Sound — 9
"Meliora" is the third album by Swedish occult rockers Ghost, a band on many a persons lips these days as their almost meteoric rise in the metal world continues to flourish. The identity of the band, which is to say, ironically giving most of the band no identity at all, builds up on the mysteriousness of Papa Emeritus III and his Nameless Ghouls, almost turning Ghost into an institution rather than just "a band." Often derided by non-fans or critics as mere "dad rock," their music is complexly sourced enough to the point where one could consider them an almost re-inventive group, in the sense that their fusion of '60s beats, '70s prog rock and various aspects of metal is quite a unique sound and somewhat anomalous for such a popular act.
Leading off from "Infestissumam," "Meliora" feels quite different from the roiling and darker feel of that album. Whereas "Infestissumam" had more of a stripped down metal side to it, "Meliora" moves in the progressive side of things more than ever. Immediately from track one, the organ fueled intro-to-double-kick-drum swing draws us into a growing search for the "Spirit" (ahah), one which leads us from euphoric chorus through to a beautifully crafted guitar harmony, ending on a choral high note. And then it turns it around and starts getting down and dirty with "From the Pinnacle to the Pit," a song that has one of the strongest set of riffs you'll likely hear this year. Sweet Salty Jeebus, is it a good riff. But that's not to say the song is all meat and spuds, the chorus follows the same style as the earlier "Spirit": one grand, cathartic movement that is immediately derailed by the next track. There's a lot of individual identity to these tracks, which helps add to the feeling that Ghost are certainly apart from their peers. For instance, "Cirice" opens with this kind of Opeth/Candlemass hybrid riff that still manages to make the floating vocal lines fit surprisingly well. The song also dabbles a lot in dynamic impact, making its chorus ideas one of the best on the album. "Mummy Dust" is a very ridiculous but charming mishmash of Judas Priest, a sprinkling of dissonant spookiness and Bowie camp. And "Absolution" really adds to the prog side of things, with its modern riff funneled through an old-school, er, funnel. It's oddly catchy and brief chorus feels slightly at odds with the main verses but it builds up very nicely to a fantastical bridge that combines all the best parts of this album: the guitar leads, the fantastical piano and invigorating chorus.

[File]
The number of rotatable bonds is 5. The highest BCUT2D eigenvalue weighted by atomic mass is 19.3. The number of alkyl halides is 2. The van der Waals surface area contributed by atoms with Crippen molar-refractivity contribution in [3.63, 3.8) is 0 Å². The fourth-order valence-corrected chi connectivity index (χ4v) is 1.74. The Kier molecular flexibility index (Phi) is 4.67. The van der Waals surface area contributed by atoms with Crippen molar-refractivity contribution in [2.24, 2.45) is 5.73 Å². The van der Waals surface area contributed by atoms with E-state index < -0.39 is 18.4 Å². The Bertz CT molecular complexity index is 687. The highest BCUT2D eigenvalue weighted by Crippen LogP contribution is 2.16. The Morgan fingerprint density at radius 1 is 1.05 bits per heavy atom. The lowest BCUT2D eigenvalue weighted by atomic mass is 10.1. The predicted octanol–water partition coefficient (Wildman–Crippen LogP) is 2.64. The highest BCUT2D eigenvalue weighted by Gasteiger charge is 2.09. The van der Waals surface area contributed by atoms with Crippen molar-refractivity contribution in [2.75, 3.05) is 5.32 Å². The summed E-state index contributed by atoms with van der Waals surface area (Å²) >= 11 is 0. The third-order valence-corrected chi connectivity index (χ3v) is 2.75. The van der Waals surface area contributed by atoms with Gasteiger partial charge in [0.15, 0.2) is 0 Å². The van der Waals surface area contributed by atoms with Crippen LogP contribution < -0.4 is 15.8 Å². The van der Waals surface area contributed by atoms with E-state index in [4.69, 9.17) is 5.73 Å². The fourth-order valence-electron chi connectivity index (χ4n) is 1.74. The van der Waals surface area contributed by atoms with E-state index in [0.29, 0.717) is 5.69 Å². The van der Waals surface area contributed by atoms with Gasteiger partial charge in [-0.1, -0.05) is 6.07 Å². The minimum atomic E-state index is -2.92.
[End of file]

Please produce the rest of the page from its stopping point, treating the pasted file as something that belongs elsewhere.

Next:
In a way, this feels like an example of the outsider iconoclast given musical expression in it's most unintentional form. That is to say, many aspects of Ghost's sound have their polar opposites in other concepts, one that's particularly appropriate would be the genre of Christian rock. Consider this: Both praise opposite ends of the same spectrum (God/Devil dichotomy), Christian rocks' lyrical ideas are often sincere beliefs while Ghost's are not at all shared by the band in actuality. Where (most) Christian rock is often not that inventive and relatively simple, Ghost delves into a lot of musical ideas, combining them to make a full, narrative experience from end to end. This is merely an observation, however, but its fascinating to think about. Fun fact: The opening 3 chords to "Deus in Abesntia" are almost the same to the chorus of "House of Fun" by Madness, and now that association shall be in your head forever.
Lyrics — 8
Given how Ghost have a certain consistency in firing and then hiring a vocalist after an album is done, the expectation is always on how the new Papa Emeritus is going to sound. In this case, quite a lot like his predecessor, Papa Emeritus II. That being said, the writing allows for much more of the vocals to shine, especially in the layered arrangements in songs like "Spirit" and "Deus in Absentia." While it's not the most powerful voice, Papa Emeritus III has a certain charisma and clarity that feels just right. Lyrically, it's been no hidden fact that Ghost's themes are universally Satanic or related in some way. That doesn't mean that the band is a bunch of Satanists, more that these themes are used for the theatric effect, and it works. Mostly, for the overall sound. While the groovy, grimy, dirty metal riffs work, there's a disconnect where the massively bombastic and melodic sound of the likes of "He Is" and "Majesty" feel slightly at odds with the implied darkness inherent to the concept of Satan. Then again, it has worked for bands like Hell, whose album "Human Remains" attempts something similar with interesting results. Again, the parallel between Christian rock is present here, as the same sort of verbal conviction is present but in a much more sophisticated, perversely human way, whereas most other methods of making things memorable rely on simplicity and repetition.
Overall Impression — 9
Another strong release from Ghost, a step up from "Infestissumam" in terms of song-writing, exploratory ideas and production values. Hopefully, depending on your outlook on things, Papa Emeritus III and co. will achieve their goals of subtle and loud, refined and grimy world domination. Or something along those lines, there was an awful lot to read in the manifesto. Anyway, hopefully this turns out to be one of the more popular releases of 2015, as it's a strangely refreshing sounding album amid contemporary rock and metal. Songs to look out for: "Spirit," "From the Pinnacle to the Pit," "He Is," "Mummy Dust," "Deus in Absentia."